Beverly Gage asks: When Does a Moment Turn into a Movement?

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This big question comes from a New York Times article by Beverly Gage, which was shared via Twitter by Mary Ellen Daneels ( ), lead teacher mentor for the Robert R. McCormick Foundation and contributor to IllinoisCivics.org

The article does a fantastic job giving historical perspective on the various movements which have taken root, which include contemporary ones like MeToo, Parkland and Black Lives Matter as well as those dating back to the 60s and before that the temperance and anti-Catholic movements of the early 19th century. There are so many intriguing lines of inquiry and observations but one that I found most compelling was this observation about how movements of today lack staying power. Gage writes… Continue reading

Big Questions and the Power of Storytelling

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Two truths about teaching:

1. Questions don’t work too well unless students are in the mood for them.

2. Nothing sets a mood like a good story.

Two truths about stories: 

1. They captivate the imagination.

2. They create healthy soil on which to grow Big Questions. Continue reading

Want to ask BIGGER questions this summer? Check out these resources…

professional-developmentSummer:  the perfect time to slow down and cultivate the skill of asking questions.

Here are some professional development resources and opportunities which can take your skill to the next level.

1. An online course:  Socrates and the Battle for the Soul of America

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America is deeply divided on so many levels. Now more than ever we need big questions to explore these divisions and encourage our students to take action to improve society.

Play the role of Socrates and…

  • Design four Big Questions
  • Apply disciplinary tools to analyze those questions;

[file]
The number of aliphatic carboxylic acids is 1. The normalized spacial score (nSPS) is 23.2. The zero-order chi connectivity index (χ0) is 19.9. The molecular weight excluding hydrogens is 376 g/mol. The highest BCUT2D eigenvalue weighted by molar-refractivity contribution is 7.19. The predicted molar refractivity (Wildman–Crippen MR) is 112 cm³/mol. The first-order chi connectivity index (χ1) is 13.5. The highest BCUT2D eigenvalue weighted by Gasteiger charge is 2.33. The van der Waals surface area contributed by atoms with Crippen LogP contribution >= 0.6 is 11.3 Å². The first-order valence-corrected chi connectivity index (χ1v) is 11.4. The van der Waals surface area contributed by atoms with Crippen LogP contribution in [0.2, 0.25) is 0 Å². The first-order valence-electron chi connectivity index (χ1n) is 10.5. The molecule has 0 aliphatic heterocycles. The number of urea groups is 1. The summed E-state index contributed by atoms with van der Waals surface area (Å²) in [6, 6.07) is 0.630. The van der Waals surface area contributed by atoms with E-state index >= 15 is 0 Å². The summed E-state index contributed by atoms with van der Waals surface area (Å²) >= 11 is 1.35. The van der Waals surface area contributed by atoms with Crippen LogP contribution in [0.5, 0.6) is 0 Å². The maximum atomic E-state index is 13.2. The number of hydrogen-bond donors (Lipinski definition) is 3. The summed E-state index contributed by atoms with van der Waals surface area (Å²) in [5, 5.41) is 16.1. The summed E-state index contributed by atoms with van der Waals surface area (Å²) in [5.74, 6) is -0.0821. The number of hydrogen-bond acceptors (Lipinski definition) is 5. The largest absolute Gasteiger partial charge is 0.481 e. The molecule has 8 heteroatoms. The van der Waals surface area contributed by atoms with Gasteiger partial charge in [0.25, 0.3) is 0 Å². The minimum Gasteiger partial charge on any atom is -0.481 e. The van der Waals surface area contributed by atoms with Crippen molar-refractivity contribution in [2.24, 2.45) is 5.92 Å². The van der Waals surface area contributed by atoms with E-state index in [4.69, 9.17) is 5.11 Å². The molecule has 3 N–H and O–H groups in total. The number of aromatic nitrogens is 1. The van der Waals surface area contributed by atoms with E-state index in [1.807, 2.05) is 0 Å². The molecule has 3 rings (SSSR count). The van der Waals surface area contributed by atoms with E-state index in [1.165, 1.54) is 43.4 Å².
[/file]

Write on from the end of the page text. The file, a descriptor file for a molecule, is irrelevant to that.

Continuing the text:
• Evaluate and select sources relevant to the questions;
  • Craft four lessons to engage students in open dialogue to understand and take informed action when differences may arise.
  • Reflect upon the value of teacher/student questions and the challenges and possibilities of students taking informed action to improve society.  Learn More

Continue reading

Fishing with Philosophy: Setting the Hook for Student Learning

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I love fishing. It’s a chance to relax, be in nature and enjoy a little peace and serenity. The best part, though, is the excitement of setting the hook on a really big fish. That’s the beginning of an enjoyable struggle whose outcome is always uncertai

Usually the hardest part is setting the hook just right.

In teaching we often feel like we are fishing without a hook, trying every strategy we can to get kids excited, asking questions and taking learning seriously. Despite our noble efforts, we fall short many times.  It’s usually not that our lesson was poorly conceived as a whole; it’s that we never got started in the right direction and so things just sort of… fizzled out.

If we can’t set the hook, especially in a class driven by Big Questions, then students quickly lose interest and usually we can’t get them back.

So what is the best way to set that hook?

Bring in a little philosophy.

Continue reading

“I think, therefore I’m right,” says the Student.

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“I think, therefore I’m right.” Whether it’s defending a position on gun control, angling for a better grade in class or arguing about musical tastes in the lunchroom, many students tend to think that thinking about and believing in something are sufficient grounds for the truth of that something. Often, adults are no better. The whole idea of actually having strong reasons behind beliefs is noble in the abstract but requires mountains of patience and work to actually put into action. Thus, when faced with the agonizing choice, many of us stick to our hard and fast opinions rather than embrace the grueling work to justify those opinions with careful reasoning. Continue reading

Sschat Debrief: Educators Speak Out On Big Questions- Part II

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This post extends last week’s debrief of ideas from the sschat “Teaching Teachers and Students to Ask Big Questions,” held on April 2, 2018.  Short commentary follows each comment with links to past blog posts relevant to the idea shared.

Thanks again to all who participated!  The next chat is  Creating Podcasts with Your Students #sschat  April 9, 2018 at 7:00 pm – 8:00 pm  Hosted by @listenwiselearn Continue reading

Sschat Debrief (April 2, 2018): Educators Speak Out On Big Questions– Part I

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On Monday, April 2nd the sschat community discussed the importance of teachers and students asking questions to guide instruction and learning. Since so many great ideas were shared, it seemed fitting to slow down and debrief some of the ideas in more depth, and acknowledge people in the process. The list below is just a small sampling of tweets yet it paints an authentic portrait of the types of conversations which unfolded.

I’ve also provided some of my own commentary with links to previous blog posts which expand upon the idea in a meaningful way.

Thanks to all who participated!  More coming soon. Continue reading